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Patch Tuesday Delivers Nasty Grams for IT Admins
Patch Tuesday Delivers Nasty Grams for IT Admins

By Jennifer LeClaire
February 14, 2012 12:12PM

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Andrew Storms, director of security operations at nCircle, quipped that IT security teams are not getting any candy hearts from Microsoft for Patch Tuesday. Instead, every version of Internet Explorer gets a security update. Another analyst pointed to the HTML Layout and GDI Access Violation vulnerabilities as particularly important patches.
 


Microsoft on Tuesday issued nine security bulletins that addressed 21 vulnerabilities. Redmond rated six of the flaws critical.

"Six of the patches this month are marked as critical, the most we've seen in a while," said Joshua Talbot, security intelligence manager at Symantec Security Response. "While all these vulnerabilities should be patched as soon as possible, we recommend paying particular attention to the HTML Layout vulnerability and the GDI Access Violation vulnerability, both of which allow for remote code execution."

Talbot noted that the GDI Access Violation vulnerability was made public in December. While exploit attempts so far have only resulted in Denial-of-Service attacks, he explained, there is a possibility that it can result in a full system takeover, which is of course the ultimate goal for attackers.

"Exploits for both of these vulnerabilities are likely to be hosted as drive-by downloads on maliciously created or otherwise compromised Web sites," Talbot said. "So, as always we strongly advise avoiding sites of unknown or questionable integrity to protect from attacks seeking to use these security holes."

Nasty Grams

Andrew Storms, director of security operations at nCircle, quipped that IT security teams are not getting any candy hearts from Microsoft for Patch Tuesday. Instead, every version of Internet Explorer gets an update. Typically, he said, people expect newer versions of IE to be a little safer but that's not the case this month.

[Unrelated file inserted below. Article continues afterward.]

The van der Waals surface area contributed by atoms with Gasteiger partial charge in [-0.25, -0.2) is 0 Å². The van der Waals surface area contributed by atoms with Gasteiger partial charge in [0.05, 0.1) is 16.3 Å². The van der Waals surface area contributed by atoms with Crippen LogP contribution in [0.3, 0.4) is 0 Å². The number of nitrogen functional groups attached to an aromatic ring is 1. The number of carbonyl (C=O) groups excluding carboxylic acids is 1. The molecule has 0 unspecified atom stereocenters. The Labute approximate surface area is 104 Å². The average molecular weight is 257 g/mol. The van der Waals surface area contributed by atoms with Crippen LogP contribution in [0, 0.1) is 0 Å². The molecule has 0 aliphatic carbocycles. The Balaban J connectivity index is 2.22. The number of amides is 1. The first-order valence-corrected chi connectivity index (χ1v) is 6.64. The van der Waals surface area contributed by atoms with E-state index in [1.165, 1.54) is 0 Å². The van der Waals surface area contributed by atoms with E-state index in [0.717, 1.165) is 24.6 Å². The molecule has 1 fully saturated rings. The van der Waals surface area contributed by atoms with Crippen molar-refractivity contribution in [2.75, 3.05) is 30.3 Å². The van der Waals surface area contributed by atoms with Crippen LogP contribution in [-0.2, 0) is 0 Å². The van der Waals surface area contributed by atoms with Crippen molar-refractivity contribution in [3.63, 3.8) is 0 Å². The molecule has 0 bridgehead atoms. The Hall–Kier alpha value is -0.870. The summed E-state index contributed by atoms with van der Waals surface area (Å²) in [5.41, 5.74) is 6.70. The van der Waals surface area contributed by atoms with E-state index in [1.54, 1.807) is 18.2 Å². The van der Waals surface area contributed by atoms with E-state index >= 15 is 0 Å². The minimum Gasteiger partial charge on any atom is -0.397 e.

"We are also getting another 'nasty gram' with MS12-013, a bug in the Microsoft C runtime library," Storms said. "At first glance, this bulletin looks like bad news, but so far the only attack vector is via Microsoft Media Player. Patch this one right after you patch Internet Explorer -- attackers will probably have exploits for this very shortly."

Tyler Reguly, technical manager of security research and development at nCircle, said Microsoft knew exactly how to speak to his heart on Valentine's Day -- identifying some cross-site scripting issues related to SharePoint. He said that is definitely the best gift a Web-oriented security researcher could ask for.

"The most interesting bulletin today is the vulnerability affecting the C runtime library," Reguly said. "Everyone is likely to see this critical vulnerability and freak out. However, it's important to note that the attack vector is limited. It's not great news, but it does improve the situation."

Beyond Patch Tuesday

In other security news, Apple has released its patches in the shadow of Microsoft Patch Tuesday. This latest set of updates for Lion addresses 51 issues.

"It should be noted that some have reported application crashes after installing the 10.7 update," said Paul Henry, security and forensic analyst at Lumension. "It seems that Microsoft does not have any exclusivity when it comes to patches breaking things."

Henry also pointed to Mozilla's recent patch, which took care of a critical vulnerability that could be used to run attacker code and install software, without requiring any user interaction beyond normal browsing on Firefox.
 

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